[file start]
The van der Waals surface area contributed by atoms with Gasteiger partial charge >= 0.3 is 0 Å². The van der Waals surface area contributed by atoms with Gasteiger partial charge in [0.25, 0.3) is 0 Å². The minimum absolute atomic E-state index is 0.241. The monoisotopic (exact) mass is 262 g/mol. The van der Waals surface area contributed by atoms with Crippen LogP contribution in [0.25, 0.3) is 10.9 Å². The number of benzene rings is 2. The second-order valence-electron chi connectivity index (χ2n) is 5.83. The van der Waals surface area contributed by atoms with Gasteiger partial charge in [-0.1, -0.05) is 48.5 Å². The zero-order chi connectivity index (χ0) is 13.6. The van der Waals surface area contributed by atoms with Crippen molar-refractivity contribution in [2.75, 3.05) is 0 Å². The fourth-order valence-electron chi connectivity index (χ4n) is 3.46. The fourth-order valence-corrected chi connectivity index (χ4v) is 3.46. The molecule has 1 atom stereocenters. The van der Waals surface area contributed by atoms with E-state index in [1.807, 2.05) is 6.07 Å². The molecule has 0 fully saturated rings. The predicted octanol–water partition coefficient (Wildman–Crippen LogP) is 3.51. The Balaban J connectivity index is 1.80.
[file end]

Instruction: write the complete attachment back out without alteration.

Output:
The van der Waals surface area contributed by atoms with Gasteiger partial charge >= 0.3 is 0 Å². The van der Waals surface area contributed by atoms with Gasteiger partial charge in [0.25, 0.3) is 0 Å². The minimum absolute atomic E-state index is 0.241. The monoisotopic (exact) mass is 262 g/mol. The van der Waals surface area contributed by atoms with Crippen LogP contribution in [0.25, 0.3) is 10.9 Å². The number of benzene rings is 2. The second-order valence-electron chi connectivity index (χ2n) is 5.83. The van der Waals surface area contributed by atoms with Gasteiger partial charge in [-0.1, -0.05) is 48.5 Å². The zero-order chi connectivity index (χ0) is 13.6. The van der Waals surface area contributed by atoms with Crippen molar-refractivity contribution in [2.75, 3.05) is 0 Å². The fourth-order valence-electron chi connectivity index (χ4n) is 3.46. The fourth-order valence-corrected chi connectivity index (χ4v) is 3.46. The molecule has 1 atom stereocenters. The van der Waals surface area contributed by atoms with E-state index in [1.807, 2.05) is 6.07 Å². The molecule has 0 fully saturated rings. The predicted octanol–water partition coefficient (Wildman–Crippen LogP) is 3.51. The Balaban J connectivity index is 1.80.